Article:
Who Is Winning the War on Cancer?


Adi Diab, MD:Immunotherapy is not a new treatment for oncology; it’s one of the oldest treatment modalities for oncology. It started over 100 years with using bacteria and toxins in sarcoma patients, and then it was noticed that the immune system can shrink the tumors.

But the real breakthrough came only after 100 years, what we know right now as immuno-oncology, and when anti-agents of anti—CTLA4 was proven for the first time to demonstrate an overall survival benefit. And that was a different thinking of understanding the immune system. For the first time, we understand that we do not necessarily need to stimulate the immune system, but we need to prevent the natural inhibition of the body against the immune system. And that has been a breakthrough for immunotherapy. It started with CTLA4 blockade and then it continued with a PD-1 blockade or PD-L1 blockade for the same sake.

These were the breakthroughs that were translated into clinical benefits, into clinical trials demonstrating the advantage of survival benefits. It started with melanoma and then across other solid tumors and even with lymphoma.

The battle with cancer and the immune system, we can say the cancer is still winning. Cancer kills more than 500,000 Americans every year. However, we see a shift in the tide with the immune system and immunotherapy now improving and developing into multiple regimens, and we can see the survival benefit. The advantage of immunotherapy is that what it offers is durable responses. And you can tell patients sometimes that instead of they have a terminal disease, now they have a disease that is potentially curable. That is a real relief for the patients and for the oncologists who were not able to do that.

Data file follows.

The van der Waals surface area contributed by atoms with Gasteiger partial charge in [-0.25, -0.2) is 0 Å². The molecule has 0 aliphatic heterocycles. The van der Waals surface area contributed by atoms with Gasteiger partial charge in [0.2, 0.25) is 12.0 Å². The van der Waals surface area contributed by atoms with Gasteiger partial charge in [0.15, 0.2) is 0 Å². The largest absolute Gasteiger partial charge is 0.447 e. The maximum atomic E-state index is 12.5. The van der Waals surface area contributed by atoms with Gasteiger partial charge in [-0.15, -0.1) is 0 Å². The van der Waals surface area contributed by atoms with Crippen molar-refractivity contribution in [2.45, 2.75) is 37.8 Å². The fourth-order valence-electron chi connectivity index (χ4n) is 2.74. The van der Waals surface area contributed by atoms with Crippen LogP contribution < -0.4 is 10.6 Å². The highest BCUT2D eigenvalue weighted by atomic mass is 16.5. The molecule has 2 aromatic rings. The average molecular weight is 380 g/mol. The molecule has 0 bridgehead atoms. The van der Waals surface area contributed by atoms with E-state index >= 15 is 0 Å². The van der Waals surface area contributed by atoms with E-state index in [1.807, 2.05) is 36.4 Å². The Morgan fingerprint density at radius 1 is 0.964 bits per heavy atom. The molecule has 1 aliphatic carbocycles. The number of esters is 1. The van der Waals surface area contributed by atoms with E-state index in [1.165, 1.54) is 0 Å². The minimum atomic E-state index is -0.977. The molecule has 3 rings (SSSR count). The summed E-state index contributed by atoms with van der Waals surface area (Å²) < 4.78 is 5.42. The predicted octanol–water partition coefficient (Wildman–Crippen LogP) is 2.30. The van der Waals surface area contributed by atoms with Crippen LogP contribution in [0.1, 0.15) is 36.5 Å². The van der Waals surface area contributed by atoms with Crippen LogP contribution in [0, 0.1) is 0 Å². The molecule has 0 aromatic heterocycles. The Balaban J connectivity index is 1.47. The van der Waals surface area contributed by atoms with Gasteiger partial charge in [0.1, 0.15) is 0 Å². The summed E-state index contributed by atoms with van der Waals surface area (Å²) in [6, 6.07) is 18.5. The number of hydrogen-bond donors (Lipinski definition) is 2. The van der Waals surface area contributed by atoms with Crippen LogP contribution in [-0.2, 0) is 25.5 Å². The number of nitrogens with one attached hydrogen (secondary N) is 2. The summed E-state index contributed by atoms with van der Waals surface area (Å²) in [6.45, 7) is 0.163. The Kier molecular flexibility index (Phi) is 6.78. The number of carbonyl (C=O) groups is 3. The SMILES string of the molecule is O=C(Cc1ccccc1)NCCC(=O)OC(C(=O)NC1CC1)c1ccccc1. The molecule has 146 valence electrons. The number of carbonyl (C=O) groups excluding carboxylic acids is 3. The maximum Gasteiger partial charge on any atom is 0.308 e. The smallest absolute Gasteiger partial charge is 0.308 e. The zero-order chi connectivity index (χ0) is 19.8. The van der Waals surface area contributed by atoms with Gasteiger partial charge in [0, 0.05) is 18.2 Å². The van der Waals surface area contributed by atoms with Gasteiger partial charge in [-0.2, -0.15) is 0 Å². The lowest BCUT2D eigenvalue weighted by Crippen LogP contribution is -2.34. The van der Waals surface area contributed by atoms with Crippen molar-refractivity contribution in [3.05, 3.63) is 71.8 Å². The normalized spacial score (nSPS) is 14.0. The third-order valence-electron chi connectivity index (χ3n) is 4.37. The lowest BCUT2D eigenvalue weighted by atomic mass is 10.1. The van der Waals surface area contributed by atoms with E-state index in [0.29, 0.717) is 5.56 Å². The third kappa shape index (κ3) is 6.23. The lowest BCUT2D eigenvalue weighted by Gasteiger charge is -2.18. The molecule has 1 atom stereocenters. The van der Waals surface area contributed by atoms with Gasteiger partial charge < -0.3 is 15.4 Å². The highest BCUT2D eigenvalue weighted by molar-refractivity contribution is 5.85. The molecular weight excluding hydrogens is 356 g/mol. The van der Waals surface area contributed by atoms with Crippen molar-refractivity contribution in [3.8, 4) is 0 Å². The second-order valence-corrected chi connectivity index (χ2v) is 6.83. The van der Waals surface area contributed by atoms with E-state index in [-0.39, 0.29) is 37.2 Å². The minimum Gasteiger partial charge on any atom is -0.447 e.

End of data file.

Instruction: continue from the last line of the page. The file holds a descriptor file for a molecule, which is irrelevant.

Cytokine therapy is an old therapy; it’s not a new therapy. It has been in practice over 4 decades. And cytokines are known to stimulate the immune system and lead to proliferation of certain immune cells, including T cells, both CD4 and CD8 T cells, as well as natural killers. And those all play a part into the fight against cancer. However, the problem was with high-dose IL-2. It’s the toxicity associated with this regimen. This regimen leads to very rapid and overactive immune stimulation and inflammation in the body, and that is associated with severe toxicity, allowing the patient to be only treated in certain settings. And selective patients only can tolerate this treatment. So, it could not be applied for all patients, and it was not tested properly in the clinical trials for so many patients to really tease out how much beneficial this drug is. This drug was only approved for metastatic melanoma and renal cell carcinoma. But for years and years, and even in the current era of immunotherapy, we understand that cytokines are overlapping immune stimulators differently from checkpoint inhibitors, differently from anti—CTLA4, and differently from anti–PD-1. And we try to incorporate them in a safe way into a regimen of immune therapy that can further push and improve the efficacy of these agents.

Transcript edited for clarity.

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